Ettlin landed in Brewster after having spent the previous week as artist-in-residence at North Cascades Institute (NCI) on Diablo Lake. After returning to NCI from a hike on Wednesday, she learned that the environmental learning center was being evacuated due to the Goodall Fire near Newhalem, which had closed the North Cascades Highway heading west. Ettlin was told to go to Winthrop “where they said there was an evacuation center,” she said. Miles later, after driving through two unmanned roadblocks, Ettlin found herself in deserted downtown Winthrop with no information about what she should do. “There was no one around to even ask,” Ettlin said, “no way for visitors to get information.”
“Thank goodness for the pumper truck driver,” Ettlin said, crediting an Okanogan County Fire District 6 firefighter who told her to continue driving south to Brewster. “I wish I could thank him,” she said.
Not everyone felt it was necessary to leave, and some waited until the smoke became too irritating or the roaring flames became too unnerving.
Mike Price, who lives in Twisp, was ultimately driven out by the smoke. Depending on the wind, at times the smoke was a real irritation and at times the air was still clear. A lot of windborne ash and particles were falling in town, he said.
Price said he thought he would be able to protect his property by putting out spot fires with a hose. It didn’t seem that fire in the town was imminent, but he and his neighbors all had a back-up plan to leave if necessary.
“Everyone was weighing it. We had a back-up plan, the car packed. We heard the roads were crowded and didn’t want to be a part of it,” said Price.
There was also a certain camaraderie in being with a few other people. Most had phones and some had scanners, so they had a steady stream of information.
“By staying, you felt like you were more connected. We were more interested in the welfare of the few who were left,” said Price. Everyone who passed made sure people were OK and would be able to get out. “It reduced everything to a more human scale,” he said.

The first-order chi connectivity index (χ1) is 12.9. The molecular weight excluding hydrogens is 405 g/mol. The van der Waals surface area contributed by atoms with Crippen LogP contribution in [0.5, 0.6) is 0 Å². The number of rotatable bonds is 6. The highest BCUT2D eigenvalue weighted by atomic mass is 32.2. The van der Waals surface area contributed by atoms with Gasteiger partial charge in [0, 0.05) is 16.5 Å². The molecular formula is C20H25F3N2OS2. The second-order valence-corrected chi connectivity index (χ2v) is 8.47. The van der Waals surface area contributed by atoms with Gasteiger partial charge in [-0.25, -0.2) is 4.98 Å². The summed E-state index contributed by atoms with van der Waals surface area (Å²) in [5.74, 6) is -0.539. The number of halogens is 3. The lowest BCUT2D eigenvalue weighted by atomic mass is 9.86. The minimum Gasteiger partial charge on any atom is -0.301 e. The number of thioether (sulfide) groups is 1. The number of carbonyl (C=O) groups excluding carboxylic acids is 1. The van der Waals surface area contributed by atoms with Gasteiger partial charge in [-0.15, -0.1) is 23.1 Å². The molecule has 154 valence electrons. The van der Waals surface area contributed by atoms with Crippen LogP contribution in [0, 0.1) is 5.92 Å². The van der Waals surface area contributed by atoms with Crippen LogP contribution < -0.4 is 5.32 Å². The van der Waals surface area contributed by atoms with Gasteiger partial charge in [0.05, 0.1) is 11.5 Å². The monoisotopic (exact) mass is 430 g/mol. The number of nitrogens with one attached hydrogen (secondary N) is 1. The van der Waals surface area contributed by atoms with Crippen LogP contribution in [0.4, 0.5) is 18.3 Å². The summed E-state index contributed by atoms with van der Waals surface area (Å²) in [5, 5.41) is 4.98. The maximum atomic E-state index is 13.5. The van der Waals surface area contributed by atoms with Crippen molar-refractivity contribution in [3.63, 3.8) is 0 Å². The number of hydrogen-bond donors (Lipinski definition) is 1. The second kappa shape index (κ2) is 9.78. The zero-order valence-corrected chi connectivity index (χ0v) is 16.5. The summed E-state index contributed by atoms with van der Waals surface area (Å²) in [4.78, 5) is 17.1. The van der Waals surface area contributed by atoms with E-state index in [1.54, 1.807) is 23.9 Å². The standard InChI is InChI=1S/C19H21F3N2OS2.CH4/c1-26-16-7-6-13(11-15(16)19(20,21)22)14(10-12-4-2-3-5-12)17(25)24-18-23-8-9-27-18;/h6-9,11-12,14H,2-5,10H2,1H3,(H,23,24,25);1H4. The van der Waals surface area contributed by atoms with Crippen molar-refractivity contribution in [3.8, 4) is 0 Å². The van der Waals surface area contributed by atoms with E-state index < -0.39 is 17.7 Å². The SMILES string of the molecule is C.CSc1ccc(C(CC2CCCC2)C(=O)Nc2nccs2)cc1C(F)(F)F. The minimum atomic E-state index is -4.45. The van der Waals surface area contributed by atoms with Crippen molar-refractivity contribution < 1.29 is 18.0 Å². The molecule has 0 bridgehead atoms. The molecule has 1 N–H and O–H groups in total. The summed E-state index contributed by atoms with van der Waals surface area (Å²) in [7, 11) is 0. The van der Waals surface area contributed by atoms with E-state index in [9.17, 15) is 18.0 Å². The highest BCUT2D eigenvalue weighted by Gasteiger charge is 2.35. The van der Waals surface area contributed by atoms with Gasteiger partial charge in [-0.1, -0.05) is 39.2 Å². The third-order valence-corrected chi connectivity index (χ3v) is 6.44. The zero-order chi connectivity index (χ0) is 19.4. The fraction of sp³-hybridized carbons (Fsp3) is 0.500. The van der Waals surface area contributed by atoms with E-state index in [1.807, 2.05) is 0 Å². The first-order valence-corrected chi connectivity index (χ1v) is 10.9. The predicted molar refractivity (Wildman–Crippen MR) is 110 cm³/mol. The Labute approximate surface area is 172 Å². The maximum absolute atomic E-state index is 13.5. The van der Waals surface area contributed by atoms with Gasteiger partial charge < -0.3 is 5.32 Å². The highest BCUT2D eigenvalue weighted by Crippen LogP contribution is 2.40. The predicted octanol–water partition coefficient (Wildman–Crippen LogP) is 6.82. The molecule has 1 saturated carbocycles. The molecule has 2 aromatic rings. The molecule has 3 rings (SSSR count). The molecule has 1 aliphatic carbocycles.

But as it got dark and emergency managers asked people not to use water so it would be available for firefighters—and with the fire raging on the hill above town—the prospect of a sleepless night seemed unappealing. “It was a hard call,” said Price, but he was persuaded by family and friends who wanted him to leave.
Price’s neighbor, Renda Grim, stayed throughout the firestorm. “I didn’t think it was coming to town. I would have left it I saw it coming over the mountain,” she said.
When she first saw the flames on the hill, Grim said she felt a bit nervous, but the feeling was only momentary, she said. Grim said she’s used to taking care of herself.
Grim also knew there was a mass exodus with a lot of firefighter and first-responder traffic and said she didn’t want to be in anyone’s way.
As it turned out, Grim was able to fill in for an evacuated co-worker on the early shift at Cinnamon Twisp Bakery. One crew boss bought 18 cinnamon Twisps to take to his fire crew, she said.
All too familiar
Ken Bevis—who had been through this before during the Rising Eagle Road Fire last summer—said he and his wife did a full evacuation, loading their precious things and dogs and setting sprinklers around their house before leaving to camp out in Pateros.
Al and Christine Bisnett, Bevis’ neighbors, got the emergency notice midday and began to prepare to get out with their three dogs. After a visit from the sheriff and seeing a large plume rising behind his house, they headed to the Red Cross evacuation center at Brewster High School. But when they learned they couldn’t stay there with their dogs—and couldn’t find a hotel room—they drove back north to the Methow Valley.
The Bisnetts arrived a little before midnight and spent the night in their vehicle at the airport near the smokejumper base so they could keep an eye on their house across the valley, said Al.
“It brought back all the memories of the Rising Eagle Fire,” he said. Last year, they hadn’t been able to get home to get their dogs and didn’t know for several hours that they were safe, said Al.
Joyce Bergen and Larry Lund were watching the fire from Studhorse Mountain on Wednesday afternoon. Within minutes, as a cloud of smoke turned into open flames on the hillside and the wind picked up, they packed hurriedly.
A pet-friendly hotel in Wenatchee, where people milled around the lobby with luggage carts piled with all their belongings — often a tiny dog perched on top — gave them a discount for being refugees, said Bergen.
Kaleb Mowen, age 13, stayed in Twisp with his family and a few neighbors. “It was kind of empty, but I kind of wanted to stay in case it got too close, to fight it,” said Mowen, who said a friend told him where to find a shovel.
They spent the night listening to ambulance and firefighter chatter on his mother’s scanner.
Another Twisp resident who stayed said they spent the night watching the fire back down the hill above town and that Twisp was like a ghost town the next day. “The top of the Spokane grade [above Twisp River Road] was like an inferno,” she said.